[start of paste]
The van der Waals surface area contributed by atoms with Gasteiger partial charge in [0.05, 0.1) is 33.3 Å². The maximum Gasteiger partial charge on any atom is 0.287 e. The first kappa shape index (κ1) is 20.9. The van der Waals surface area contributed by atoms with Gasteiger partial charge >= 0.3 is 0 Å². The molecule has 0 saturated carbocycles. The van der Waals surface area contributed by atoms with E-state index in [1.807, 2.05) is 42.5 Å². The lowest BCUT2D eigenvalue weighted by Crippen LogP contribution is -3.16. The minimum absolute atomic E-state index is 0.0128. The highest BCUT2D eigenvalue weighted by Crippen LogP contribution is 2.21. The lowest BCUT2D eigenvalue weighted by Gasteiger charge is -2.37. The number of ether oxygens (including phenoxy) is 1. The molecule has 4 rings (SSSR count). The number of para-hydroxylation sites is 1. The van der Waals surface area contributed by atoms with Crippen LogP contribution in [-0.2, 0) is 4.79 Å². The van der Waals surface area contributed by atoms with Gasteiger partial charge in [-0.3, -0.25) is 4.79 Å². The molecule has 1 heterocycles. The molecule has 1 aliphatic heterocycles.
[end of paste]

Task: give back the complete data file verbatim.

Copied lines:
The van der Waals surface area contributed by atoms with Gasteiger partial charge in [0.05, 0.1) is 33.3 Å². The maximum Gasteiger partial charge on any atom is 0.287 e. The first kappa shape index (κ1) is 20.9. The van der Waals surface area contributed by atoms with Gasteiger partial charge >= 0.3 is 0 Å². The molecule has 0 saturated carbocycles. The van der Waals surface area contributed by atoms with E-state index in [1.807, 2.05) is 42.5 Å². The lowest BCUT2D eigenvalue weighted by Crippen LogP contribution is -3.16. The minimum absolute atomic E-state index is 0.0128. The highest BCUT2D eigenvalue weighted by Crippen LogP contribution is 2.21. The lowest BCUT2D eigenvalue weighted by Gasteiger charge is -2.37. The number of ether oxygens (including phenoxy) is 1. The molecule has 4 rings (SSSR count). The number of para-hydroxylation sites is 1. The van der Waals surface area contributed by atoms with Crippen LogP contribution in [-0.2, 0) is 4.79 Å². The van der Waals surface area contributed by atoms with Gasteiger partial charge in [-0.3, -0.25) is 4.79 Å². The molecule has 1 heterocycles. The molecule has 1 aliphatic heterocycles.